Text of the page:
DM*7104 - Tues. 7:00 - 10:00PM

Lecture Series Fall 05

Instructor: Christiane Paul
E-mail: Christiane_Paul@WHITNEY.ORG

This series presents a set of lectures by prominent artists exploring digital media as a creative and expressive tool. Lectures by the visiting artists take place bi-weekly in the RISD auditorium. Every other week the class meets to discuss the lectures and related topics and readings.

Attendance will be recorded for each class. Grades will be based on attendance, participation, and completed assignments. Unexcused absences, lateness, and missed assignments will negatively affect students' grades.

Required course work:
  • give a presentation (ca. 20 min.) on one of the topics related to a lecture. Choose one of the topics on the syllabus and discuss readings or website material related to the lecture. The presentation should take place during the seminar in which we discuss that particular topic (e.g. a presentation on installation art would be Oct. 4). Approximately 3 students can present their reports each week.
  • write a paper on a topic related to the lecture and / or put into context your own work in relation to one of the visiting lecturer's talks. Length of the paper is to be 2400 words + references. Your essay should articulate the issues discussed in one of the lectures and / or articulate some important aspect of the lecturer's work. The topic of your presentation and the paper can be identical.
  • briefly present your own work in class (pick a week in which you would like to do your presentation and e-mail me the date). The presentation can be brief (~10 - 15 min.) and informal.

    Required Books:
  • Christiane Paul, Digital Art, Thames & Hudson, UK, 2003 [Book website]

  • Week 1 | Sept. 20

    Introduction to course: topics and course work.
    Survey of digital media art and its forms, characteristics, and aesthetics.
    History of technology and art.


  • Media Art Resources:
    Dieter Daniels / Rudolf Frieling, Media Art Net
    Humboldt University (Berlin), Database of Virtual Art

  • Experiments in Art and Technology (E.A.T.):
    Langlois Foundation Archives

  • Early Telecommunications Art:
    Overview (Media Art Net)
    Liza Bear, Willoughby Sharp, Sharon Grace, Carl Loeffler, Two-Way Demo: Send/Receive (1979)
    Kit Galloway / Sherrie Rabinowitz, Satellite Arts Project 77
    Douglas Davis (with Nam June Paik, Joseph Beuys et al.), Last 9 Minutes
    Robert Adrian,Telecommunications Projects

  • Networks / Community Platforms / Mailing Lists:
    The Thing

  • Museum sites / Online Galleries:
    artport (Whitney Museum)
    Walker Gallery 9
    SFMOMA e-space

    Assignments for next 2 weeks:
  • Choose a topic for your presentation
  • Digital Art: pp. 71-96, "Installation;" pp. 125-132 "Virtual reality and augmented reality"

    Week 2 | Sept. 27

    Lecture: Joachim Sauter
    Joachim Sauter studied design at the polytechnic university Schwäbisch Gmünd. After completing his MA at the academy of fine arts in Berlin, he continued his studies at the 'German Academy for Film and Television,' Berlin. During this time, he received several film awards such as the 'Lisitzky Award' from the 'Deutscher Künstlerbund' and the 'Max Ophuels short-film-award.'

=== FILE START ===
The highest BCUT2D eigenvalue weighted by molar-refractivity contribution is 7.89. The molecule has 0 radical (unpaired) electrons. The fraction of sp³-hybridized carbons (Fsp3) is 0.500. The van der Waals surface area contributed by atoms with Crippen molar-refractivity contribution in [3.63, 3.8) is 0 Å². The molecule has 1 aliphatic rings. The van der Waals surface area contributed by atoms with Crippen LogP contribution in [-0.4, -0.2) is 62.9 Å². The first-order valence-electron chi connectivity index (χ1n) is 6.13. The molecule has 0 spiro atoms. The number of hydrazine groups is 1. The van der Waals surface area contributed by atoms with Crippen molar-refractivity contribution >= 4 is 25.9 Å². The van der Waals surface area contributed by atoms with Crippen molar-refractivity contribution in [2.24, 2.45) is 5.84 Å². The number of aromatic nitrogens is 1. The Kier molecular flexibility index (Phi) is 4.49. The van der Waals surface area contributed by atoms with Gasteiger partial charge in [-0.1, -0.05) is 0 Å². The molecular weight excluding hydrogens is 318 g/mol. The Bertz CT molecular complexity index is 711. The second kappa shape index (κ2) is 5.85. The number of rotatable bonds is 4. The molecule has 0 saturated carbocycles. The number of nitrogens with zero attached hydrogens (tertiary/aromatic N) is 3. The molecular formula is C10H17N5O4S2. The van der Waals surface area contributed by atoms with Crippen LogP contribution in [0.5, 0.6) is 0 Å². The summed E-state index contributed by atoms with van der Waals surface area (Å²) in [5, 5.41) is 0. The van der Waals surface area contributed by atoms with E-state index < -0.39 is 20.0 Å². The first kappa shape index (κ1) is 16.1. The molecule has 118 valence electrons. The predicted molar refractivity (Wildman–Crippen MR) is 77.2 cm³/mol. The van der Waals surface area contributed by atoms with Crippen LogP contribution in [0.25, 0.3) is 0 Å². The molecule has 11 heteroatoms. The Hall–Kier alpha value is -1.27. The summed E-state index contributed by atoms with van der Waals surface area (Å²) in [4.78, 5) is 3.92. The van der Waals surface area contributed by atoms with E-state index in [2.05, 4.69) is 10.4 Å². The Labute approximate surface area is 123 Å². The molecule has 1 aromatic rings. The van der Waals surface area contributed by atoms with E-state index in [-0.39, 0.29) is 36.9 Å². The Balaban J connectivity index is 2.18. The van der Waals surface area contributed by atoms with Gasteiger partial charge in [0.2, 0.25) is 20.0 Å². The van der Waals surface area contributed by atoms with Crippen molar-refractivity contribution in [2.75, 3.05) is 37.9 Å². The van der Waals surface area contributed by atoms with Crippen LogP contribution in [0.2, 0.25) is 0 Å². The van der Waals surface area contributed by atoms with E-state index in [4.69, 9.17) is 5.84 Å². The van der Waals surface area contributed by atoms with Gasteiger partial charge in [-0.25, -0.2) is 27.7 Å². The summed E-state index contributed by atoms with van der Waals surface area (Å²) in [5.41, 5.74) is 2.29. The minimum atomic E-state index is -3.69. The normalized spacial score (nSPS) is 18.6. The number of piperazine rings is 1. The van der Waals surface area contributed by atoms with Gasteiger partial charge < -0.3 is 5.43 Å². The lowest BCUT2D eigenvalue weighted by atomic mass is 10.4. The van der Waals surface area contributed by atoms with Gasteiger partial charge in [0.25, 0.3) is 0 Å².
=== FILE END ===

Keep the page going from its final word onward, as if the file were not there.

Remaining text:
Joachim Sauter has been using computers both as a tool and as a medium from the early stages of his work. Fueled by this interest, he founded Art+Com in 1988, together with other artist, designers, scientists and technicians. Their goal was to practically research this new upcoming medium in the realm of art and design.

    In the course of his work, he was invited to participate in many exhibitions. His work has been shown at venues such as Ars Electronica, Linz; Centre Pompidou, Paris; Stejdilik Museum, Amsterdam; Museum for Contemporary Art, Sidney; Deichtorhallen, Hamburg; Venice Biennial; ICC, Tokyo; Getty Center, Los Angeles; and ZKM, Karlsruhe.

    He received several awards,among them the 'Ars Electronica Interactive Award,' the 'Los Angeles Interactive Media Award,' the 'Prix Pixel INA,' the 'British Academy for Film and Television Interactive Award,' the 'German Design Award,' and the 'Swiss Design Award.'

    Since 1991, he is full professor for "New Media Art and Design" at the University of the Arts Berlin and since 2001 adjunct professor at the Design | Media Arts Center at UCLA, Los Angeles.

    URLs: (eng)

    Week 3 | Oct. 4 [Make-up Oct. 14]

    Presentation by Bokyung Jun (PowerPoint / presentation notes) and Rachelle Beaudoin (PowerPoint / presentation notes) on installation art.
    Discussion of Joachim Sauter's presentation in the context of installation art -- architectural and navigational models and the construction of virtual worlds.


  • (Networked) installation projects:
    Jeffrey Shaw
    Michael Naimark
    Rafael Lozano-Hemmer
    George Legrady
    John Klima
    Perry Hoberman
    Bill Seaman
    Masaki Fujihata
    Camille Utterback
    Char Davies
    Scott Snibbe